Adventures in nutritional ecology
6 June 2014
"Nutritional ecology is so central to every aspect of life that it should be considered a foundational part of biology in the same way evolution is," said Professor David Raubenheimer, the first chair appointed to the Charles Perkins Centre.
On Friday 6 June Professor Raubenheimer will present the JD Stewart lecture and outline from his research and that of collaborators what nutritional ecologists are discovering as they investigate how nutrients influence the relationships between animals and their environment, from an ecological and evolutionary perspective.
Professor Raubenheimer has conducted groundbreaking research around the globe studying animals from gorillas to pandas, from sea otters to great white sharks, snow leopards and elephants.
His path was set when, as a master's student, he studied butterflies which exclusively fed on cyanide-producing plants. There was extensive literature written on plant toxicology but very little on the nutrients the plants provided to the animals feeding on them. The term nutritional ecology was coined in the 1980s when the importance of how animals access and use nutrients began to be understood.
"Food influences everything we do. Nutrients impact on just about every aspect of an animal's life, from reproduction to growth, resistance to disease, vulnerability to predators and, ultimately, lifespan," said Professor Raubenheimer.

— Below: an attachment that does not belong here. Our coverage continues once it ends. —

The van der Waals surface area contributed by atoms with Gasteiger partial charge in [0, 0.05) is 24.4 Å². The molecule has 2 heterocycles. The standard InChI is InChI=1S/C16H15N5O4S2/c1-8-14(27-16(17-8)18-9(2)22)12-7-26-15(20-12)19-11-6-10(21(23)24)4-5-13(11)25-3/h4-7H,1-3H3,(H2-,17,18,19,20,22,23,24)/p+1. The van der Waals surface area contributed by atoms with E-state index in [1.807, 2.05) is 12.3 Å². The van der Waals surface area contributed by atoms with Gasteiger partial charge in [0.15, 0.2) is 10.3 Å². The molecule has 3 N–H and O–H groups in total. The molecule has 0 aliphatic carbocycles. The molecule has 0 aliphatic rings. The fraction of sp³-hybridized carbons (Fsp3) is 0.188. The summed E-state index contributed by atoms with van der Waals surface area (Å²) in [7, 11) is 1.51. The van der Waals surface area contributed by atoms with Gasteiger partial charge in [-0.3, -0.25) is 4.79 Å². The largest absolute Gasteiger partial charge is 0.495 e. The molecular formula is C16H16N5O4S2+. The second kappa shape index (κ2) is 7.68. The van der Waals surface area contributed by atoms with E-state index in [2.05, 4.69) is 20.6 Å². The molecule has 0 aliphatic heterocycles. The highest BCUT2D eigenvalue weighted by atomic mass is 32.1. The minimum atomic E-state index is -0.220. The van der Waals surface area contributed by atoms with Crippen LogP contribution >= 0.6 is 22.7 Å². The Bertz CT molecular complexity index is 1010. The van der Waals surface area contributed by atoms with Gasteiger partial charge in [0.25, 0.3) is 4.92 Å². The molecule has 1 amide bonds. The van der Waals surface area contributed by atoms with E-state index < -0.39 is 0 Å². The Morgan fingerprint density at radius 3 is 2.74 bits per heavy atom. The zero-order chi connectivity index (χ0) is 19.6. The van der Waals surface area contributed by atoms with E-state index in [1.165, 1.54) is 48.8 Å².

Starting with examples from lab studies, and then showing how the concept of nutritional geometry helps us understand the behaviour of animals in the wild, including monkeys, baboons, gorillas and orangutans, Professor Raubenheimer will conclude by comparing the nutritional ecology of humans to these other primates.
"This new perspective can help us to understand why in recent years humans have accumulated levels of body fat unprecedented in history," said Professor Raubenheimer.
As the Leonard P Ullmann Chair in Nutritional Ecology at the Charles Perkins Centre Professor Raubenheimer works with the University's Faculty of Veterinary Science and School of Biological Sciences.
He builds links between each of these disciplines with the motivation, inherent in nutritional ecology, that research on animals and humans can be of mutual benefit.
JD Stewart is remembered as an inspirational founding member of Australia's veterinary profession and is honoured as the Faculty of Veterinary Science's first Dean through the annual JD Stewart Address.
When: Friday 6 June at 6.00pm Location: Veterinary Science Conference Centre, The University of Sydney
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